Merchant Cash Advance
Merchant Cash Advance Defense Attorney in Massachusetts
Has your small business used a merchant cash advance to make ends meet, but now you are being harassed by the lender or a third party collector for the debt? You have your options to defend yourself and protect both your business and your personal finances. Come to The Law Office of Glenn F. Russell, Jr. and talk to our debt relief lawyers in Massachusetts. We focus our practice on various forms of debt relief and bankruptcy cases.
Call (888) 400-9318 or contact our law firm to learn more about your legal options.
What is a Merchant Cash Advance?
Lenders who offer merchant cash advances are selling loans of a specific type. A merchant cash advance does not use interest, which can make it look desirable. Instead, your business is forwarded a certain amount of money and the lender will gradually collect that amount plus a set additional margin, like 15%, 25%, and so on. The collections are made each day and taken directly from any credit card and debit card transactions your business makes that day. Due to the rapidity of the payback schedule, merchant cash advances can become overwhelming before you know it.
Failing to meet a daily payback expectation could result in:
- Defaulting on the agreement
- Negative impact on credit score
- Legal action taken by lender, such as a lawsuit
- Financial penalties described in merchant cash advance contract
Additionally, it is not uncommon for a lender offering a merchant cash advance to demand a personal guarantee from the loan recipient. A personal guarantee is essentially some sort of collateral on the line that comes from your own finances or property. For example, you might need to put part of your own savings or your automobile up as a personal guarantee. Failing to meet your obligations under a merchant cash advance contract that included a personal guarantee will cause the lender to target you, your finances, and your property personally when seeking the debt, on top of already “going after” your business.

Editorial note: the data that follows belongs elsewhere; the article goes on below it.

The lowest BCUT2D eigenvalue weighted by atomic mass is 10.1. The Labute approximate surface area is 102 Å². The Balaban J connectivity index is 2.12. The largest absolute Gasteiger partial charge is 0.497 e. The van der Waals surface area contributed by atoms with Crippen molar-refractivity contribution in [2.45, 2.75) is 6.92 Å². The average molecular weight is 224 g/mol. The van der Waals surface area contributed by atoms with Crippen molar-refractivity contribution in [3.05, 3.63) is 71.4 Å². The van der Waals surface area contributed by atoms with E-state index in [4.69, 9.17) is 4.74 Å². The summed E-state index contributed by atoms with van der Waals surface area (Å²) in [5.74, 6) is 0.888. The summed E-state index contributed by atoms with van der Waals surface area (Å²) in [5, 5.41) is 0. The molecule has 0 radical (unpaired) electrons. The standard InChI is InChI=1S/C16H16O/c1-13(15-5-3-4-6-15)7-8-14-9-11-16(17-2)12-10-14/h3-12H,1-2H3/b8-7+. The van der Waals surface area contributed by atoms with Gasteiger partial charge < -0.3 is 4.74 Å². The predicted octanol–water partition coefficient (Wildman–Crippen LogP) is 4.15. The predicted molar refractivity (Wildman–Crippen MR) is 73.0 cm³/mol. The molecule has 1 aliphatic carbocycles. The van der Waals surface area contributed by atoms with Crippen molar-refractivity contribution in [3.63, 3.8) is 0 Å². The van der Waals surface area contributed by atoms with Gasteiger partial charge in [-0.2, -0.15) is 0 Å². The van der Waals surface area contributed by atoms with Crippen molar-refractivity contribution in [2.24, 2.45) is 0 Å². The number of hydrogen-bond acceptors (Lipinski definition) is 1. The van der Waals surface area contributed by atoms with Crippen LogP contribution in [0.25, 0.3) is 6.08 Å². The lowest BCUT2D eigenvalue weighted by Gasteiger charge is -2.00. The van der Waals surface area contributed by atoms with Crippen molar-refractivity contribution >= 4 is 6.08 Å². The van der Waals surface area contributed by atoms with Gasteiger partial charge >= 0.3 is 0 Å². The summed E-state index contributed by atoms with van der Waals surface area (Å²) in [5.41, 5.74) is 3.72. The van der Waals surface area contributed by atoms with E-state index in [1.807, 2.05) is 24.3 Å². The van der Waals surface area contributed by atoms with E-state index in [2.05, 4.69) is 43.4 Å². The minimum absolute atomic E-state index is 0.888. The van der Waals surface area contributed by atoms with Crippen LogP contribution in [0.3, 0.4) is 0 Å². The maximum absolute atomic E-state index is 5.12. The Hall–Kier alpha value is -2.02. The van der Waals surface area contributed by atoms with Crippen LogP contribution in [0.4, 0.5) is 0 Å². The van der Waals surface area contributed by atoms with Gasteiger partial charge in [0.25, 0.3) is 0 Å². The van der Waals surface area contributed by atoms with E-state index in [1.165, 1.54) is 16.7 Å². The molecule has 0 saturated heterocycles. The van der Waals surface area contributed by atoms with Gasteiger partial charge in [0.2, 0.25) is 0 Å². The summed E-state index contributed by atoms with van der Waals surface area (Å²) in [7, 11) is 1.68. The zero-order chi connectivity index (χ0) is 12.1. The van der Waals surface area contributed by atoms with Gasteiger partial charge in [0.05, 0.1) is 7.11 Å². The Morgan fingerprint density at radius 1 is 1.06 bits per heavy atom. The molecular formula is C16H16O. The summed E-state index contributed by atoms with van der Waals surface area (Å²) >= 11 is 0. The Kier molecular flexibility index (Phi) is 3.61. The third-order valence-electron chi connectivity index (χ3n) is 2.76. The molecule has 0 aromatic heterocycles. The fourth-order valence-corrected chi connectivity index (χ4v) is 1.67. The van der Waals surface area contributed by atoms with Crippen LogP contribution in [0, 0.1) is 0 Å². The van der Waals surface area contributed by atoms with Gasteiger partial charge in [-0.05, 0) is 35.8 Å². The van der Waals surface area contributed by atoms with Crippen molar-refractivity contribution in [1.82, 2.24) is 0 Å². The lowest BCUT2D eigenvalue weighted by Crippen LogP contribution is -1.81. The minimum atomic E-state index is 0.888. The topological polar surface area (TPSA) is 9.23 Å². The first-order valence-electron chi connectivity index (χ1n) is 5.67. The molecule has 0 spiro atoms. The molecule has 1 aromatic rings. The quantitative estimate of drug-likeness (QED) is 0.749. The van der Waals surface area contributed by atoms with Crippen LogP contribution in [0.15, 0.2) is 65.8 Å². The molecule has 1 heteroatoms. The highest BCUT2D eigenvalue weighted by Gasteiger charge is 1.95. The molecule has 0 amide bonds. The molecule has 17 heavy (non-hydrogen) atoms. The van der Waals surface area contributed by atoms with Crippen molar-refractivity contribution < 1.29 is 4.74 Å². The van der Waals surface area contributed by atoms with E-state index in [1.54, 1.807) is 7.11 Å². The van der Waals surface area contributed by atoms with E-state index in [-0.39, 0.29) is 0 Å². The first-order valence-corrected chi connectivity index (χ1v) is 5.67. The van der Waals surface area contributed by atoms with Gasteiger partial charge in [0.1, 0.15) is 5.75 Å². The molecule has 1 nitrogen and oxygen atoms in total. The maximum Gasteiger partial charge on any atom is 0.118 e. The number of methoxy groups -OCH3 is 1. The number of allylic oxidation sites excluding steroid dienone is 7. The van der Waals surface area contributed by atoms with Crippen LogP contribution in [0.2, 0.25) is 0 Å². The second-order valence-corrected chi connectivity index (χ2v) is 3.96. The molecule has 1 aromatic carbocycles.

Debt Relief When You Need It the Most
Merchant cash advances can lead to lender and debt collection agency harassment that no one deserves. If you are getting phone calls at all hours about repayments for a merchant cash advance, then take the first step in finding debt relief now by calling (888) 400-9318. Our Massachusetts merchant cash advance relief lawyer is here to guide you and your business to a brighter, more-financially-stable future, just as we have done for so many others in your community.
Read more on our blog:
We’re not afraid of competition; we stand up to it boldly. Call our office today to discuss your legal options and to let us create a strategy for securing your consumer debt relief.
- Drowning in debt?
- Feeling stressed because of your finances?
- Being harassed by creditors?
The Law Office of Glenn F. Russell, Jr. is here to help you with all these issues and so much more before they become a major issue.
"Attorney Russell has been God-send to us!"
- Attorney Russell has been God-send to us! He took our cases and turned them around! Best lawyer we've ever had!- Earl F.